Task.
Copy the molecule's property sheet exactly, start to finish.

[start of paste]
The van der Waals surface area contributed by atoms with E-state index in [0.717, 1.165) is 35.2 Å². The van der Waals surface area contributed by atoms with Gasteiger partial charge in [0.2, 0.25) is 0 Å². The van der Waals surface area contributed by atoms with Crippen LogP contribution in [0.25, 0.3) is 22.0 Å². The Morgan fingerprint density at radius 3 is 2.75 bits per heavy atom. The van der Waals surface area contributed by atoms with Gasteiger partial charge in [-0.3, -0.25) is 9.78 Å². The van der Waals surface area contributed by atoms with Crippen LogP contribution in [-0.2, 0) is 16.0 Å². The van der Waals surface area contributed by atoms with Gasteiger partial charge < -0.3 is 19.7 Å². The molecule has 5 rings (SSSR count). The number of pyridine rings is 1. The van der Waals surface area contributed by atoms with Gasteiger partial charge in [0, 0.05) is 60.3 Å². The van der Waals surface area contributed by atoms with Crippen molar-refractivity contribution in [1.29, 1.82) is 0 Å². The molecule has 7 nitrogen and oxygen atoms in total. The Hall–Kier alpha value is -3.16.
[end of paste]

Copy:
The van der Waals surface area contributed by atoms with E-state index in [0.717, 1.165) is 35.2 Å². The van der Waals surface area contributed by atoms with Gasteiger partial charge in [0.2, 0.25) is 0 Å². The van der Waals surface area contributed by atoms with Crippen LogP contribution in [0.25, 0.3) is 22.0 Å². The Morgan fingerprint density at radius 3 is 2.75 bits per heavy atom. The van der Waals surface area contributed by atoms with Gasteiger partial charge in [-0.3, -0.25) is 9.78 Å². The van der Waals surface area contributed by atoms with Crippen LogP contribution in [-0.2, 0) is 16.0 Å². The van der Waals surface area contributed by atoms with Gasteiger partial charge < -0.3 is 19.7 Å². The molecule has 5 rings (SSSR count). The number of pyridine rings is 1. The van der Waals surface area contributed by atoms with Gasteiger partial charge in [0, 0.05) is 60.3 Å². The van der Waals surface area contributed by atoms with Crippen molar-refractivity contribution in [1.29, 1.82) is 0 Å². The molecule has 7 nitrogen and oxygen atoms in total. The Hall–Kier alpha value is -3.16.